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suffering

[suhf-er-ing, suhf-ring] /ˈsʌf ər ɪŋ, ˈsʌf rɪŋ/
noun
1.
the state of a person or thing that suffers.
2.
Often, sufferings. something suffered by a person or a group of people; pain:
the sufferings of the slaves.
Origin of suffering
1300-1350
1300-50; Middle English; see suffer, -ing1
Related forms
sufferingly, adverb
unsuffering, adjective
Synonyms
1. agony, torment, torture; pain, distress.

suffer

[suhf-er] /ˈsʌf ər/
verb (used without object)
1.
to undergo or feel pain or distress:
The patient is still suffering.
2.
to sustain injury, disadvantage, or loss:
One's health suffers from overwork. The business suffers from lack of capital.
3.
to undergo a penalty, as of death:
The traitor was made to suffer on the gallows.
4.
to endure pain, disability, death, etc., patiently or willingly.
verb (used with object)
5.
to undergo, be subjected to, or endure (pain, distress, injury, loss, or anything unpleasant):
to suffer the pangs of conscience.
6.
to undergo or experience (any action, process, or condition):
to suffer change.
7.
to tolerate or allow:
I do not suffer fools gladly.
Origin
1200-50; Middle English suff(e)ren < Latin sufferre, equivalent to suf- suf- + ferre to bear1; compare Old French sofrir < Vulgar Latin *sufferīre
Related forms
sufferable, adjective
sufferableness, noun
sufferably, adverb
sufferer, noun
nonsufferable, adjective
nonsufferableness, noun
nonsufferably, adverb
outsuffer, verb (used with object)
presuffer, verb
unsufferable, adjective
unsufferableness, noun
unsufferably, adverb
Synonyms
5. sustain. 7. stomach, stand, abide.
Dictionary.com Unabridged
Based on the Random House Dictionary, © Random House, Inc. 2015.
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Examples from the Web for suffering
Contemporary Examples
Historical Examples
  • One day of this happiness was worth more than years of suffering.

    The Autobiography of Madame Guyon Jeanne Marie Bouvier de La Motte Guyon
  • I'm always amused when I read about the suffering in the tenements.

    The Spenders Harry Leon Wilson
  • They are suffering from a mental disease of discouragement and loss of hope.

    The Victorious Attitude Orison Swett Marden
  • But in the end this period of suffering proved a real blessing.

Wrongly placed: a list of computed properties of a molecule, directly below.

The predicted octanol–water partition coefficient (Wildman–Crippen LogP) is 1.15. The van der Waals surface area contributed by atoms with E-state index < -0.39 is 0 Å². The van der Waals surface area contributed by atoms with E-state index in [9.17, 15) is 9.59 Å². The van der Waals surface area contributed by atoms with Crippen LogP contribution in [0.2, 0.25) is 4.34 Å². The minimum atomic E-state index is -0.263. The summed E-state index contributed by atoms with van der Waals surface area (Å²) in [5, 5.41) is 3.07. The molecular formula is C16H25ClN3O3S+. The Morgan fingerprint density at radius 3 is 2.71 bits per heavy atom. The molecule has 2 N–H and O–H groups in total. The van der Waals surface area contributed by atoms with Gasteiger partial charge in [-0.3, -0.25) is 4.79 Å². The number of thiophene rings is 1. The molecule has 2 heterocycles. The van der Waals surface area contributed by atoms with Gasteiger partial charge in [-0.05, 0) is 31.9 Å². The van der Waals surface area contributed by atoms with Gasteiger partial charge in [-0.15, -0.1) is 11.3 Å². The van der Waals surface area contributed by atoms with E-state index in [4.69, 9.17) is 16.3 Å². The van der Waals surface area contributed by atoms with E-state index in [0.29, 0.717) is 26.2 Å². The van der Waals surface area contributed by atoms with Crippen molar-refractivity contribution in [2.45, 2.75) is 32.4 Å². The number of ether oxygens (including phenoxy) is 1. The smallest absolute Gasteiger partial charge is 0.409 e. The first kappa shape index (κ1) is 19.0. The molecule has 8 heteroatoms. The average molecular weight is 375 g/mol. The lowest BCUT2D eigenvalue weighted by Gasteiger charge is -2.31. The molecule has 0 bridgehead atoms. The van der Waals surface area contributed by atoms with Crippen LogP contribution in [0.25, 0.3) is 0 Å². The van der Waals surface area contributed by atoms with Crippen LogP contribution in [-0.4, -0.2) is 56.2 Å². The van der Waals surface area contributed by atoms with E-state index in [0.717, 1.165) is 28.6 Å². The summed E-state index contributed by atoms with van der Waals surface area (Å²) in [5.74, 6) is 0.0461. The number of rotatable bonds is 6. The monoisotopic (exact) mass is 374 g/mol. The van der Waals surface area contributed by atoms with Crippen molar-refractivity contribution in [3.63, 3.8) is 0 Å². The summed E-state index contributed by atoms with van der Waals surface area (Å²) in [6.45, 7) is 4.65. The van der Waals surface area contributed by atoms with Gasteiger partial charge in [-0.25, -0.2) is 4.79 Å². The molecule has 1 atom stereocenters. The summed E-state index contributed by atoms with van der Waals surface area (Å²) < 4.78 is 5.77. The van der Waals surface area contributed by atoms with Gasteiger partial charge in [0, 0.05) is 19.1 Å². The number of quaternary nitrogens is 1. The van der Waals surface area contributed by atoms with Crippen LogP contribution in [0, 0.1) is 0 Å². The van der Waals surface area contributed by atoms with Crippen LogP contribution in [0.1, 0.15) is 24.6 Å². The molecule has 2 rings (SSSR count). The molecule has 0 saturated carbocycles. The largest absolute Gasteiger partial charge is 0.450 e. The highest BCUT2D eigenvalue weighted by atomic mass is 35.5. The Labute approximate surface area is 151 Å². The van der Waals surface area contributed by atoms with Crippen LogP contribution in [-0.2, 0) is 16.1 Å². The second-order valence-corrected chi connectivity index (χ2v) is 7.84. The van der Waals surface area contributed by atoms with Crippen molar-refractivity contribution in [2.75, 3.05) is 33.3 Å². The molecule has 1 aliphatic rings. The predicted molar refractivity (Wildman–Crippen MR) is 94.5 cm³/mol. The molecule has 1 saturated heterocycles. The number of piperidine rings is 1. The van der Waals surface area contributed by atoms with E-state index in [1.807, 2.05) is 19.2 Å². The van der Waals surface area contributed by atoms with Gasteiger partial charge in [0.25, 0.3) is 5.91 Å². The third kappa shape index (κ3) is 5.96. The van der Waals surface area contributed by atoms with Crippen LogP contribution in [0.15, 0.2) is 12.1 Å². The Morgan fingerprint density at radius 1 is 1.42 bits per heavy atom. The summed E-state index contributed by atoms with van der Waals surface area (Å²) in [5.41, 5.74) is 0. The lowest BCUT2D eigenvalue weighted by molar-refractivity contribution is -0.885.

Ancient Man Hendrik Willem van Loon
  • She grew thin and seemed to be suffering from a chronic cough.

    Married August Strindberg
British Dictionary definitions for suffering

suffering

/ˈsʌfərɪŋ; ˈsʌfrɪŋ/
noun
1.
the pain, misery, or loss experienced by a person who suffers
2.
the state or an instance of enduring pain, etc
Derived Forms
sufferingly, adverb

suffer

/ˈsʌfə/
verb
1.
to undergo or be subjected to (pain, punishment, etc)
2.
(transitive) to undergo or experience (anything): to suffer a change of management
3.
(intransitive) to be set at a disadvantage: this author suffers in translation
4.
to be prepared to endure (pain, death, etc): he suffers for the cause of freedom
5.
(transitive) (archaic) to permit (someone to do something): suffer the little children to come unto me
6.
suffer from
  1. to be ill with, esp recurrently
  2. to be given to: he suffers from a tendency to exaggerate
Derived Forms
sufferer, noun
Usage note
It is better to avoid using the words suffer and sufferer in relation to chronic illness or disability. They may be considered demeaning and disempowering. Suitable alternative are have, experience, be diagnosed with
Word Origin
C13: from Old French soffrir, from Latin sufferre, from sub- + ferre to bear
Collins English Dictionary - Complete & Unabridged 2012 Digital Edition
© William Collins Sons & Co. Ltd. 1979, 1986 © HarperCollins
Publishers 1998, 2000, 2003, 2005, 2006, 2007, 2009, 2012
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Word Origin and History for suffering
n.

"patient enduring of hardship," mid-14c.; "undergoing of punishment, affliction, etc.," late 14c., verbal noun from suffer (v.).

suffer

v.

early 13c., "to be made to undergo, endure" (pain, death, punishment, judgment, grief), from Anglo-French suffrir, Old French sufrir, from Vulgar Latin *sufferire, variant of Latin sufferre "to bear, undergo, endure, carry or put under," from sub "up, under" (see sub-) + ferre "to carry" (see infer).

Replaced Old English þolian, þrowian. Meaning "to meekly submit to hardship" is from late 13c. That of "to undergo" (distress, suffering, etc.) is mid-14c. Meaning "to tolerate, allow" something to occur or continue is recorded from mid-13c. Related: Suffered; suffering.

Online Etymology Dictionary, © 2010 Douglas Harper
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Idioms and Phrases with suffering
The American Heritage® Idioms Dictionary
Copyright © 2002, 2001, 1995 by Houghton Mifflin Company. Published by Houghton Mifflin Company.
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